"I don't mind" vs. "I don't care"

Are these the same thing or is there some subtle difference that I'm missing? To me "I don't mind" is what NTs say when they don't care, whereas I just say it like it is. People always seem slightly taken aback when I say I don't care, but it's honest—maybe too honest.

Examples: What would you like for dinner? Which shops would you like to browse in? When would you like to book a holiday? How would you like the flower girls to have their hair at our wedding?

  • I think you're right - "I don't mind" just seems to be the softer way of saying "I don't care". I think it's a very British quirk :)

  • Haha you have hit the nail on the head.  I say ' I don't care' on a daily basis and get in trouble for it.

    I'm just a black and white sort of person. I care or I don't. Venn diagrams of my world are very simple. 

  • All these questions flare up my pda and I just want to cover my ears and say 'wibble' 


  • Are these the same thing or is there some subtle difference that I'm missing? To me "I don't mind" is what NTs say when they don't care, whereas I just say it like it is. People always seem slightly taken aback when I say I don't care, but it's honest—maybe too honest.

    Examples: What would you like for dinner? Which shops would you like to browse in? When would you like to book a holiday? How would you like the flower girls to have their hair at our wedding?


    "I don't mind" can mean that someone is interested either way regarding a choice or choices being made by someone else, and "I don't care" can mean that someone is not interested in another person's choice or choices ~ and is therefore more likely to be considered as being dismissive and offensive. 

    Or in other words, "I don't mind" involves more the heart or feelings being invested in the wisdom or thoughtful governance of one or more other people in terms of their decision making processes, and "I don't care" involves then not caring for which involving little or no feeling for others feelings or thoughts.

    "I don't mind" can as such be considered warm-hearted or considerate, and "I don't care" cold-hearted or inconsiderate, therefore.


  • I've noticed that my daughter gets very offended if I say I don't care instead of I don't mind. I guess it could sound like "I don't care about you or what you're doing". Semantically it's very similar though! Childminder and child carer is pretty much the same thing!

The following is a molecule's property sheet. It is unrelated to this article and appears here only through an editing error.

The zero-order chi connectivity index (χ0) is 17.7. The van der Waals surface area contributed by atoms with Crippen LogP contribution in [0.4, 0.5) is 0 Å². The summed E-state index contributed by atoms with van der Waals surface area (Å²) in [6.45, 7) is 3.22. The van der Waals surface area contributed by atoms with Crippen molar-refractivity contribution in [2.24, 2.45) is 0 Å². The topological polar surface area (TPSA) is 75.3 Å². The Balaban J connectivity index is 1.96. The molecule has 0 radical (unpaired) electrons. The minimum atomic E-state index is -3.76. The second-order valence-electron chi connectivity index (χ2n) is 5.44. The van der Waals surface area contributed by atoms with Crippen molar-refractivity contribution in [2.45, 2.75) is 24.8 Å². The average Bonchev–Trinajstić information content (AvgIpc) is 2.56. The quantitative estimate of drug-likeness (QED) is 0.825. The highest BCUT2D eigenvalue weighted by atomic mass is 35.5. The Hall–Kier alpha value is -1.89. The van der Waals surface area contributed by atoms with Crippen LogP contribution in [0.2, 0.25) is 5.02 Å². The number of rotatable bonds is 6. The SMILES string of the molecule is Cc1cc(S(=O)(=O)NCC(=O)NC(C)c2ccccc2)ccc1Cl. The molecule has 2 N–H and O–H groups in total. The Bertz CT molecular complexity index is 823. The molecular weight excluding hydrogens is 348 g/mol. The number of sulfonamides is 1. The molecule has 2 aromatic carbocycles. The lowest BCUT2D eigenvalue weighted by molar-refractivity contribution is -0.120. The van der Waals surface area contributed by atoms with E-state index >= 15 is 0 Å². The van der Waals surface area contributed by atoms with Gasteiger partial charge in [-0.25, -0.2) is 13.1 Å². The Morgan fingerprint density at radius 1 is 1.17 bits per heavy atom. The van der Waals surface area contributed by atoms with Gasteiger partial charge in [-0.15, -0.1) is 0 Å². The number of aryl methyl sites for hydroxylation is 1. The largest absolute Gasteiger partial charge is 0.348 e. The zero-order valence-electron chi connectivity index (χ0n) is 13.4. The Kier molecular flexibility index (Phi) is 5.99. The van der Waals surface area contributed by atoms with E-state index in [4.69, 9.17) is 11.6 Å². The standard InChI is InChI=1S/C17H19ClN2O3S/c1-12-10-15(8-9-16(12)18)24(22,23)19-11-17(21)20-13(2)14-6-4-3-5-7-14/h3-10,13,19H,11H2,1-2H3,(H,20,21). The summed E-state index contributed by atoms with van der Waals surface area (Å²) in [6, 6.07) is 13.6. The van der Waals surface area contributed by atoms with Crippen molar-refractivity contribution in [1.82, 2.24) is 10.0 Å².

• I've had Bob Geldof's the Great Song of Indifference playing in my head now for a couple of days. Great video with that too. 

  • I think  is partly right...

    "I don't mind" is 'softer' but there is an implied 'caring' e.g.

    Wife: "I'm going out with my work friends on Friday, is that OK?"

    Husband: "I don't mind"

    = permission for / acceptance of the 'going out' and implies that the husband won't be upset - Wife goes off happy...

    vs.

    Wife: "I'm going out with my work friends on Friday, is that OK?"

    Husband: "I don't care"

    = implies that the activities of and/or presence/absence of the wife holds no importance to the husband - liable to result in a row...

    BUT - tone of voice & body language will radically alter these 'general' interpretations...

    "I don't mind..." suggests that you are accepting of / deferring to someone else's choice/opinion etc.

    "I don't care..." suggests that you are dismissive of / attach no value to the thing in question

    There are no hard & fast rules though... I tend to say "I don't care..." because:

     - black/white thinking

     - I have a habit of using 'extreme' language (I love/hate/don't care, things are amazing/terrible never 'nice' or 'ok' or 'I don't mind')

     - It's a damn sight clearer than trying to use woolly 'NT' language where the words are less important that the mysterious 'non-verbal' cues of tone of voice, body-language and facial expression.

    But that's just me...!

    Interestingly (well, interesting to me) this seems to be a common question asked by non-native English speakers e.g. https://www.gonaturalenglish.com/what-is-the-difference-between-i-dont-mind-and-care-in-english-conversation/?fca_lpc_skip=13918

    I guess in a way neuroatypicals ARE effectively non-native speakers of their 'mother' tongue as we aren't 'typical' speakers of that language, hence the high rates of cross-cultural relationships for NAs - 'oddness' is put down to cultural differences before neurological ones...

  • Hey :) 

    The way I see it, 'I don't mind' means that you're acknowledging the situation but happy with any outcome, whereas 'I don't care' implies that you aren't interested in the outcomes, or even the situation. But only direct people will use 'I don't care', as it's not seen as politex

    Much love <3